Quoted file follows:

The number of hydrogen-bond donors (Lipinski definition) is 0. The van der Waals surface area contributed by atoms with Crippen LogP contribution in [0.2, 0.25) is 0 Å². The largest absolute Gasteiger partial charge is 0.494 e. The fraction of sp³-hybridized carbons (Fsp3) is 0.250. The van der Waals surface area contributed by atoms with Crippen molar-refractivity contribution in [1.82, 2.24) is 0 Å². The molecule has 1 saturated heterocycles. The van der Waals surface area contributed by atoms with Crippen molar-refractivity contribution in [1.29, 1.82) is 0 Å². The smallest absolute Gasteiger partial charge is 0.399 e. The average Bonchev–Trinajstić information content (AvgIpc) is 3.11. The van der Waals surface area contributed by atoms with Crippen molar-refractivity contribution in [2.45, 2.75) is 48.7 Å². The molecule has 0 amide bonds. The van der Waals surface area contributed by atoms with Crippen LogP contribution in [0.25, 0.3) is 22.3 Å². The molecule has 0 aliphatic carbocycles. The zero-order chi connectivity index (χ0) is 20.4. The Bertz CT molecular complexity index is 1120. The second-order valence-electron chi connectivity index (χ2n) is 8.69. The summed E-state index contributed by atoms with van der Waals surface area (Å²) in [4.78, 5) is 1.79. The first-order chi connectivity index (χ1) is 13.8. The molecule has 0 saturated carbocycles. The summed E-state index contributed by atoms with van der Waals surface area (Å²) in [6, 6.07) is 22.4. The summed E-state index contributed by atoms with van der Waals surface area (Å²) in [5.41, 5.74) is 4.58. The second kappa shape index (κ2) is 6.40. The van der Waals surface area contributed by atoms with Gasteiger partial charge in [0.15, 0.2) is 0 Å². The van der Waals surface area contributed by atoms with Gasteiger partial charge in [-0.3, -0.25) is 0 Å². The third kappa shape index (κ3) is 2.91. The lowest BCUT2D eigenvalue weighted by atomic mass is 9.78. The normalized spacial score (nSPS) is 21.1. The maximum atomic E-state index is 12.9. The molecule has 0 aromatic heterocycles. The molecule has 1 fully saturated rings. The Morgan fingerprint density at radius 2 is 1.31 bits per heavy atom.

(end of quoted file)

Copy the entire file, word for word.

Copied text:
The number of hydrogen-bond donors (Lipinski definition) is 0. The van der Waals surface area contributed by atoms with Crippen LogP contribution in [0.2, 0.25) is 0 Å². The largest absolute Gasteiger partial charge is 0.494 e. The fraction of sp³-hybridized carbons (Fsp3) is 0.250. The van der Waals surface area contributed by atoms with Crippen molar-refractivity contribution in [1.82, 2.24) is 0 Å². The molecule has 1 saturated heterocycles. The van der Waals surface area contributed by atoms with Crippen molar-refractivity contribution in [1.29, 1.82) is 0 Å². The smallest absolute Gasteiger partial charge is 0.399 e. The average Bonchev–Trinajstić information content (AvgIpc) is 3.11. The van der Waals surface area contributed by atoms with Crippen molar-refractivity contribution in [2.45, 2.75) is 48.7 Å². The molecule has 0 amide bonds. The van der Waals surface area contributed by atoms with Crippen LogP contribution in [0.25, 0.3) is 22.3 Å². The molecule has 0 aliphatic carbocycles. The zero-order chi connectivity index (χ0) is 20.4. The Bertz CT molecular complexity index is 1120. The second-order valence-electron chi connectivity index (χ2n) is 8.69. The summed E-state index contributed by atoms with van der Waals surface area (Å²) in [4.78, 5) is 1.79. The first-order chi connectivity index (χ1) is 13.8. The molecule has 0 saturated carbocycles. The summed E-state index contributed by atoms with van der Waals surface area (Å²) in [6, 6.07) is 22.4. The summed E-state index contributed by atoms with van der Waals surface area (Å²) in [5.41, 5.74) is 4.58. The second kappa shape index (κ2) is 6.40. The van der Waals surface area contributed by atoms with Gasteiger partial charge in [0.15, 0.2) is 0 Å². The van der Waals surface area contributed by atoms with Gasteiger partial charge in [-0.3, -0.25) is 0 Å². The third kappa shape index (κ3) is 2.91. The lowest BCUT2D eigenvalue weighted by atomic mass is 9.78. The normalized spacial score (nSPS) is 21.1. The maximum atomic E-state index is 12.9. The molecule has 0 aromatic heterocycles. The molecule has 1 fully saturated rings. The Morgan fingerprint density at radius 2 is 1.31 bits per heavy atom.